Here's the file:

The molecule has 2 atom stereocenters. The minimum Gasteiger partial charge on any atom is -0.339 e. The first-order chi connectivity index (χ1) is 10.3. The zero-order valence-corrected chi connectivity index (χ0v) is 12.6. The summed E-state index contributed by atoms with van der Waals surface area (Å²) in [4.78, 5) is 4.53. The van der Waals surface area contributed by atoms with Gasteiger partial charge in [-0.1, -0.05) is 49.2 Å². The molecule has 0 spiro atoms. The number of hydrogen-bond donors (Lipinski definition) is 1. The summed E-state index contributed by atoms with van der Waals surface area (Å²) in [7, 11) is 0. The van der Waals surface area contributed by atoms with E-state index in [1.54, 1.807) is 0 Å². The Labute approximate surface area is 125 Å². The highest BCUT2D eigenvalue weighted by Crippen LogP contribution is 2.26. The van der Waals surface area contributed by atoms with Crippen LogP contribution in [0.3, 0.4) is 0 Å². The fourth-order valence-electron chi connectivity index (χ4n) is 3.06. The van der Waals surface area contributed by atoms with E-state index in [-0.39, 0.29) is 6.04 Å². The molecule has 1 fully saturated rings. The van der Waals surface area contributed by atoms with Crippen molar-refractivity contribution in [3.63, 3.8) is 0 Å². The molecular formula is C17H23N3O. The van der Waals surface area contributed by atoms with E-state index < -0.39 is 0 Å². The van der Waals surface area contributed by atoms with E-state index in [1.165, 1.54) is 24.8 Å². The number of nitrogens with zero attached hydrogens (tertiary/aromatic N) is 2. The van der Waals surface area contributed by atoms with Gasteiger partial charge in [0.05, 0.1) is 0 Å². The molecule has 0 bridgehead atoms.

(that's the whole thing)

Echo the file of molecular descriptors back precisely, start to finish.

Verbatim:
The molecule has 2 atom stereocenters. The minimum Gasteiger partial charge on any atom is -0.339 e. The first-order chi connectivity index (χ1) is 10.3. The zero-order valence-corrected chi connectivity index (χ0v) is 12.6. The summed E-state index contributed by atoms with van der Waals surface area (Å²) in [4.78, 5) is 4.53. The van der Waals surface area contributed by atoms with Gasteiger partial charge in [-0.1, -0.05) is 49.2 Å². The molecule has 0 spiro atoms. The number of hydrogen-bond donors (Lipinski definition) is 1. The summed E-state index contributed by atoms with van der Waals surface area (Å²) in [7, 11) is 0. The van der Waals surface area contributed by atoms with E-state index in [1.54, 1.807) is 0 Å². The Labute approximate surface area is 125 Å². The highest BCUT2D eigenvalue weighted by Crippen LogP contribution is 2.26. The van der Waals surface area contributed by atoms with Crippen LogP contribution in [0.3, 0.4) is 0 Å². The fourth-order valence-electron chi connectivity index (χ4n) is 3.06. The van der Waals surface area contributed by atoms with E-state index in [-0.39, 0.29) is 6.04 Å². The molecule has 1 fully saturated rings. The van der Waals surface area contributed by atoms with Crippen molar-refractivity contribution in [3.63, 3.8) is 0 Å². The molecular formula is C17H23N3O. The van der Waals surface area contributed by atoms with E-state index < -0.39 is 0 Å². The van der Waals surface area contributed by atoms with E-state index in [1.165, 1.54) is 24.8 Å². The number of nitrogens with zero attached hydrogens (tertiary/aromatic N) is 2. The van der Waals surface area contributed by atoms with Gasteiger partial charge in [0.05, 0.1) is 0 Å². The molecule has 0 bridgehead atoms.